Whose rule of law?
The European Union refuses to call out democratic backsliding when orchestrated by the left
For all its sense of itself as the world’s adult in the room, prodding hotheaded populists into statesmanly maturity, the European Union (EU) too often lapses into embarrassing spasms of millennial infantilism. As the bloc’s Commissioner for Justice, Didier Reynders pockets nearly €300,000 annually from the European taxpayer for a single task: policing member-state violations of rule of law, enshrined as the Union’s ethical cornerstone in article two of its 1992 founding treaty and beefed up with punitive clauses in 2007. Yet at a once-in-a-lifetime plenary last Wednesday scrutinizing authoritarian backsliding in one member the Union counts among its youngest yet most robust democracies (Spain), Reynders had bigger fish to fry. Suddenly cast into the world-historical limelight, the Belgian jurist simply couldn’t get off his phone.
Through entire chunks of the nearly four-hour debate in Strasbourg, he indulged in juvenile binges of scrolling, his translation device off his ears, as Members of the European Parliament (MEPs) took turns, in various languages, to implore action against an ongoing self-coup without precedent in the Union’s history. When his turn came to respond, he confirmed his head was miles away, oblivious to a constitutional crisis turning by extension into an affront to the very “community of rules and values” he’s paid to uphold. After endless rounds of chastisement — both symbolic and financial — against Poland and Hungary on far more spurious legal grounds, Reynders stood a chance to prove conservative cynics wrong, by showing the Union’s worship of rule of law stands for more than just a cudgel against governments it deems unsavory. He utterly failed the test, supplying the ultimate proof of an ideologically infused double standard — and abandoning Spaniards along the way.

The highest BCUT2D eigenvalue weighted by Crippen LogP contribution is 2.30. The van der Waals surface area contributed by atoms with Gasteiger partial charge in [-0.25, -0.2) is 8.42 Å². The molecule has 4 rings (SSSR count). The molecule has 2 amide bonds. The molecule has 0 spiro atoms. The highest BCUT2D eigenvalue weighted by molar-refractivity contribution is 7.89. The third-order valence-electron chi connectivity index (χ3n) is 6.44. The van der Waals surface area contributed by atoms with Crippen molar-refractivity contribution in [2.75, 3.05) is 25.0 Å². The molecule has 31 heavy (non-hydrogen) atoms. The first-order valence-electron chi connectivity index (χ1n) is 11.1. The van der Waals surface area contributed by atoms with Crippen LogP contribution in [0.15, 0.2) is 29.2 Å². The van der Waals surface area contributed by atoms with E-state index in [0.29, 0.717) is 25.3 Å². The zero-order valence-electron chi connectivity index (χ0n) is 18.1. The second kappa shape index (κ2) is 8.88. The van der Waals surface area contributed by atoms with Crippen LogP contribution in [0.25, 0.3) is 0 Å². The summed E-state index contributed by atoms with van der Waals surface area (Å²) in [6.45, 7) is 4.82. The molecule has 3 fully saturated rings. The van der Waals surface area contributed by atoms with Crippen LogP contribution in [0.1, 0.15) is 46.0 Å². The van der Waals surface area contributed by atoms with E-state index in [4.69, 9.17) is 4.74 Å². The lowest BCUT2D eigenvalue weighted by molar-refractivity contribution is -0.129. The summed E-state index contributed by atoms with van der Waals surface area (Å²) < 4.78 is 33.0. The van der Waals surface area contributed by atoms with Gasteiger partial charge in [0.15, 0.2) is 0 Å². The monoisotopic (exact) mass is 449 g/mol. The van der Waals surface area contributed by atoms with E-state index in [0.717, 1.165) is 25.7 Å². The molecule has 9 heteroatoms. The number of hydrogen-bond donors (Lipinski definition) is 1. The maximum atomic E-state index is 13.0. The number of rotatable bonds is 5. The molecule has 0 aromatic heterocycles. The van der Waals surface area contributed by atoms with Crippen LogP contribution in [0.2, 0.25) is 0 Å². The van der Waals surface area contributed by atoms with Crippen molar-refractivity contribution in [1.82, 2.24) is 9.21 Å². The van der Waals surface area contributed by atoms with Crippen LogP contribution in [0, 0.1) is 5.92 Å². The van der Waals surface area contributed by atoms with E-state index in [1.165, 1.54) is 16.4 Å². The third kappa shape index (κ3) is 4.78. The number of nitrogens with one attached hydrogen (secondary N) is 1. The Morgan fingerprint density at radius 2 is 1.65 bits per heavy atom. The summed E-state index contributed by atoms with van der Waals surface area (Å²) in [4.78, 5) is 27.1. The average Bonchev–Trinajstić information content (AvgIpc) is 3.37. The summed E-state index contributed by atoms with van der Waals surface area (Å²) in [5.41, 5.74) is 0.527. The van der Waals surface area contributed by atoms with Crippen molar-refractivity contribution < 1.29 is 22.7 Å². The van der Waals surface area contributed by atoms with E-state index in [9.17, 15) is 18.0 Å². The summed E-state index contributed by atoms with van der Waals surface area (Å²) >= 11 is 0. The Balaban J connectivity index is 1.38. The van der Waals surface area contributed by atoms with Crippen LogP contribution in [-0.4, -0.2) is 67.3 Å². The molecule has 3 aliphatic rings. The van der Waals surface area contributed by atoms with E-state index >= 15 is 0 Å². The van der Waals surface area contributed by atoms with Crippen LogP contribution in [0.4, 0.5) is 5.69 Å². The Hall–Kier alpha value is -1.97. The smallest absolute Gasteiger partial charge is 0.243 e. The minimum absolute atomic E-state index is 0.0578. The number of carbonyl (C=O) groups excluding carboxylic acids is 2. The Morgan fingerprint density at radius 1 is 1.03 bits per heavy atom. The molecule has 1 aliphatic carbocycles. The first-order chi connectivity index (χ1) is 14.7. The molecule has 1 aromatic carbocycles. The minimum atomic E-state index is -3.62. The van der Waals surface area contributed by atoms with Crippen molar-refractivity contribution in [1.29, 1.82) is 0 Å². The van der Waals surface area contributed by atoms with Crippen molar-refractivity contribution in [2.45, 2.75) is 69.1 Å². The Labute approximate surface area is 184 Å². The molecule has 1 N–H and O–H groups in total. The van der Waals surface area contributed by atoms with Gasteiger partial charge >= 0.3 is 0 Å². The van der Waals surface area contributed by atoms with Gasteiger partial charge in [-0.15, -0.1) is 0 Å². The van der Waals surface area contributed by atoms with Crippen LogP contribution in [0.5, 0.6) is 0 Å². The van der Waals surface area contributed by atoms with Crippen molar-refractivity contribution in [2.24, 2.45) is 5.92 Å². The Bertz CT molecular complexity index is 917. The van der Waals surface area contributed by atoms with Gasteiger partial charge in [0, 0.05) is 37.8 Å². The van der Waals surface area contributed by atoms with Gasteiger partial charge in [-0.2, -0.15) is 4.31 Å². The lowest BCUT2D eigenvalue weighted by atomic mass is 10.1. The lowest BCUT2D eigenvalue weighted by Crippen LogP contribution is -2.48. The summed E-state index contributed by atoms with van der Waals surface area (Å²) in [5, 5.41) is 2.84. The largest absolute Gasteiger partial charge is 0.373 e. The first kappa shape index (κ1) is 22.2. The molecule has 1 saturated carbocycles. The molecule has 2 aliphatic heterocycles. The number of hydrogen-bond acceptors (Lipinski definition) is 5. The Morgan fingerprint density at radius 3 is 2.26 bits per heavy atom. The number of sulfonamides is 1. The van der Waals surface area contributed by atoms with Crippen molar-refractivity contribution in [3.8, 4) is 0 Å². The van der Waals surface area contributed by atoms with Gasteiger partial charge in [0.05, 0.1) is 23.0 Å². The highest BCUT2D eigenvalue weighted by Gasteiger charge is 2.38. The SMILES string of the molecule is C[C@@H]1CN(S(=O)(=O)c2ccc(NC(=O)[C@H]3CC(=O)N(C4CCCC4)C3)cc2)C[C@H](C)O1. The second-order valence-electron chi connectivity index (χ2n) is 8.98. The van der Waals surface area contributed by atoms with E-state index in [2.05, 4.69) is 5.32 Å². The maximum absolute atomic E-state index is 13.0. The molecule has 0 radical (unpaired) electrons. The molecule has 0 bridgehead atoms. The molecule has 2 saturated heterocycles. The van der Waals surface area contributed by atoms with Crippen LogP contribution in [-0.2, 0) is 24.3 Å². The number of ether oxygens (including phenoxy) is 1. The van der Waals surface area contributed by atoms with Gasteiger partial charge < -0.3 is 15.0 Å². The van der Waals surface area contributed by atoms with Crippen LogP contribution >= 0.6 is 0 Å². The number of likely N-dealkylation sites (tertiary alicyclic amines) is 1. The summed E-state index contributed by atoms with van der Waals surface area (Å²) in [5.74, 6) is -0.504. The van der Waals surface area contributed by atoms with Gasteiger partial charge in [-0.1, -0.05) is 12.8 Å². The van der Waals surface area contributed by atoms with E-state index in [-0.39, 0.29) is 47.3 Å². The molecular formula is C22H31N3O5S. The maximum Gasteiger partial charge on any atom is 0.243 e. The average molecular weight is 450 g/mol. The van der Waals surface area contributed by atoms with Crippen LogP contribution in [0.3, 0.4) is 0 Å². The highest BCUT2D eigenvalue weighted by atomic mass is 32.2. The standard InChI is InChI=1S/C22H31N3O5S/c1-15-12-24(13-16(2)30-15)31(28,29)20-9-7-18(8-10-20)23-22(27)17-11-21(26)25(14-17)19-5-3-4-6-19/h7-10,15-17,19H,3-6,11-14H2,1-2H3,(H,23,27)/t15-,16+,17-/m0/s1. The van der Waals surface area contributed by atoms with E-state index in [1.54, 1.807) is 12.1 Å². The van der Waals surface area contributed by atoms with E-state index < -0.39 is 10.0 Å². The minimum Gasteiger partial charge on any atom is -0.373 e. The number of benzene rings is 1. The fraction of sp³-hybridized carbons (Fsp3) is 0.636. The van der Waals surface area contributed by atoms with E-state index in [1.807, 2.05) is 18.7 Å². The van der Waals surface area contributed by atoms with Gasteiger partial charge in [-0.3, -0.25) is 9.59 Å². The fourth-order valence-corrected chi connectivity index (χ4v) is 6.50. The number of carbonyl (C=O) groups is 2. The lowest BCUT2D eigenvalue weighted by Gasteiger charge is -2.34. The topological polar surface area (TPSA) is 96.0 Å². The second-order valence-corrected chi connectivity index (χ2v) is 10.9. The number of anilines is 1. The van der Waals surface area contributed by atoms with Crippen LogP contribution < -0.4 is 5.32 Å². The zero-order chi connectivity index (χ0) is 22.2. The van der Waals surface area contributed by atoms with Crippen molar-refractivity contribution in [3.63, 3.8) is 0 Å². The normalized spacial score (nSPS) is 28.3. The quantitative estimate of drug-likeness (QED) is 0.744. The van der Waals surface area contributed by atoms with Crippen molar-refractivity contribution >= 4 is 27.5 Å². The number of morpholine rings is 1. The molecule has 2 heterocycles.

The showmanship pointed to a deeper ailment that goes beyond the Spanish question, and that compounds countless other symptoms of EU democratic deficit
The good news for the distracted Reynders is that he wasn’t missing out on much. As a subset of Spanish MEPs traded barbs about their government’s Catalan amnesty bill in an awkwardly choreographed importation of national quibbles, their colleagues from the continent’s four corners rushed to either flaunt their oral Spanish skills or feign expertise of a national Constitution whose intricacies they manifestly ignored. The showmanship pointed to a deeper ailment that goes beyond the Spanish question, and that compounds countless other symptoms of EU democratic deficit. The pathological form of cosmopolitan virtue-signaling on display at the euro-Chamber last week is helping turn supranational politics into an undemocratic sham from which nation-bound citizens feel ever more disconnected.